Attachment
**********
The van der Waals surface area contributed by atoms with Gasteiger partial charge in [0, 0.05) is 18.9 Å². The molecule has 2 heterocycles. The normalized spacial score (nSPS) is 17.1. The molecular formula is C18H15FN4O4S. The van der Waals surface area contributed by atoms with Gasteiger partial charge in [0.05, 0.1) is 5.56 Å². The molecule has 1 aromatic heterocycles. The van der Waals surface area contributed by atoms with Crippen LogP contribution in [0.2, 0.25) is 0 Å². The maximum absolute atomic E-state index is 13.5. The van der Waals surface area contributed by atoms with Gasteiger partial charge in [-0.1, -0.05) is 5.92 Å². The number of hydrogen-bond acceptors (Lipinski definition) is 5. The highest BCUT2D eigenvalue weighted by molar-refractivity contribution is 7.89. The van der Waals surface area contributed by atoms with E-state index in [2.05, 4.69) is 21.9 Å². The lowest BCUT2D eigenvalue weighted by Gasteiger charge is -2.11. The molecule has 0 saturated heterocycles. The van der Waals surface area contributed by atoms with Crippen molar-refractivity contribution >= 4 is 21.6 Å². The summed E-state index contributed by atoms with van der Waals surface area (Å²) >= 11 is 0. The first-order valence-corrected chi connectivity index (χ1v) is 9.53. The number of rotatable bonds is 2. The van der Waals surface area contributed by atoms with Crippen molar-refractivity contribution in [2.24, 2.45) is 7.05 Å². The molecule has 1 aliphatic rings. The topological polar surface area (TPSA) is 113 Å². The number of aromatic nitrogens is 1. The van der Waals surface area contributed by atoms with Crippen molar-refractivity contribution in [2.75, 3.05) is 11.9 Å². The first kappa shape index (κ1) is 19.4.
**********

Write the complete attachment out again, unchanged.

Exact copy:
The van der Waals surface area contributed by atoms with Gasteiger partial charge in [0, 0.05) is 18.9 Å². The molecule has 2 heterocycles. The normalized spacial score (nSPS) is 17.1. The molecular formula is C18H15FN4O4S. The van der Waals surface area contributed by atoms with Gasteiger partial charge in [0.05, 0.1) is 5.56 Å². The molecule has 1 aromatic heterocycles. The van der Waals surface area contributed by atoms with Crippen LogP contribution in [0.2, 0.25) is 0 Å². The maximum absolute atomic E-state index is 13.5. The van der Waals surface area contributed by atoms with Gasteiger partial charge in [-0.1, -0.05) is 5.92 Å². The number of hydrogen-bond acceptors (Lipinski definition) is 5. The highest BCUT2D eigenvalue weighted by molar-refractivity contribution is 7.89. The van der Waals surface area contributed by atoms with E-state index in [2.05, 4.69) is 21.9 Å². The lowest BCUT2D eigenvalue weighted by Gasteiger charge is -2.11. The molecule has 0 saturated heterocycles. The van der Waals surface area contributed by atoms with Crippen molar-refractivity contribution >= 4 is 21.6 Å². The summed E-state index contributed by atoms with van der Waals surface area (Å²) >= 11 is 0. The first-order valence-corrected chi connectivity index (χ1v) is 9.53. The number of rotatable bonds is 2. The van der Waals surface area contributed by atoms with Crippen molar-refractivity contribution in [2.24, 2.45) is 7.05 Å². The molecule has 1 aliphatic rings. The topological polar surface area (TPSA) is 113 Å². The number of aromatic nitrogens is 1. The van der Waals surface area contributed by atoms with Crippen molar-refractivity contribution in [2.75, 3.05) is 11.9 Å². The first kappa shape index (κ1) is 19.4.